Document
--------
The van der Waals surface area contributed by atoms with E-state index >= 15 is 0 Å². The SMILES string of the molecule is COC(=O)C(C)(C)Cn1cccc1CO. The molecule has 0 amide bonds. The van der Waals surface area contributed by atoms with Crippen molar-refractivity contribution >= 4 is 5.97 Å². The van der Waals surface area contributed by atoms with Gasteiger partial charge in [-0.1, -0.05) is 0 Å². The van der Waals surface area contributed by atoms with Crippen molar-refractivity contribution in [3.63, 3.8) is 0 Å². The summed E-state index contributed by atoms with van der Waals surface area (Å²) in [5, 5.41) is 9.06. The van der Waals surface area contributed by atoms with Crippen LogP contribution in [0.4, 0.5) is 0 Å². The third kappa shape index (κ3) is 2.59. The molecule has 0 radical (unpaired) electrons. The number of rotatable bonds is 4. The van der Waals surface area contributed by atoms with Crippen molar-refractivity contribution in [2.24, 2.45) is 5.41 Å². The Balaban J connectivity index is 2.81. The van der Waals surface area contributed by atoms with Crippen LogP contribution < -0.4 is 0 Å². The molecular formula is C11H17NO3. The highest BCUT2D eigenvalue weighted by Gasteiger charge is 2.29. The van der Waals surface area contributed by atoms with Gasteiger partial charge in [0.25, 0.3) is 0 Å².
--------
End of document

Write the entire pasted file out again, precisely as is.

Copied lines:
The van der Waals surface area contributed by atoms with E-state index >= 15 is 0 Å². The SMILES string of the molecule is COC(=O)C(C)(C)Cn1cccc1CO. The molecule has 0 amide bonds. The van der Waals surface area contributed by atoms with Crippen molar-refractivity contribution >= 4 is 5.97 Å². The van der Waals surface area contributed by atoms with Gasteiger partial charge in [-0.1, -0.05) is 0 Å². The van der Waals surface area contributed by atoms with Crippen molar-refractivity contribution in [3.63, 3.8) is 0 Å². The summed E-state index contributed by atoms with van der Waals surface area (Å²) in [5, 5.41) is 9.06. The van der Waals surface area contributed by atoms with Crippen LogP contribution in [0.4, 0.5) is 0 Å². The third kappa shape index (κ3) is 2.59. The molecule has 0 radical (unpaired) electrons. The number of rotatable bonds is 4. The van der Waals surface area contributed by atoms with Crippen molar-refractivity contribution in [2.24, 2.45) is 5.41 Å². The Balaban J connectivity index is 2.81. The van der Waals surface area contributed by atoms with Crippen LogP contribution < -0.4 is 0 Å². The molecular formula is C11H17NO3. The highest BCUT2D eigenvalue weighted by Gasteiger charge is 2.29. The van der Waals surface area contributed by atoms with Gasteiger partial charge in [0.25, 0.3) is 0 Å².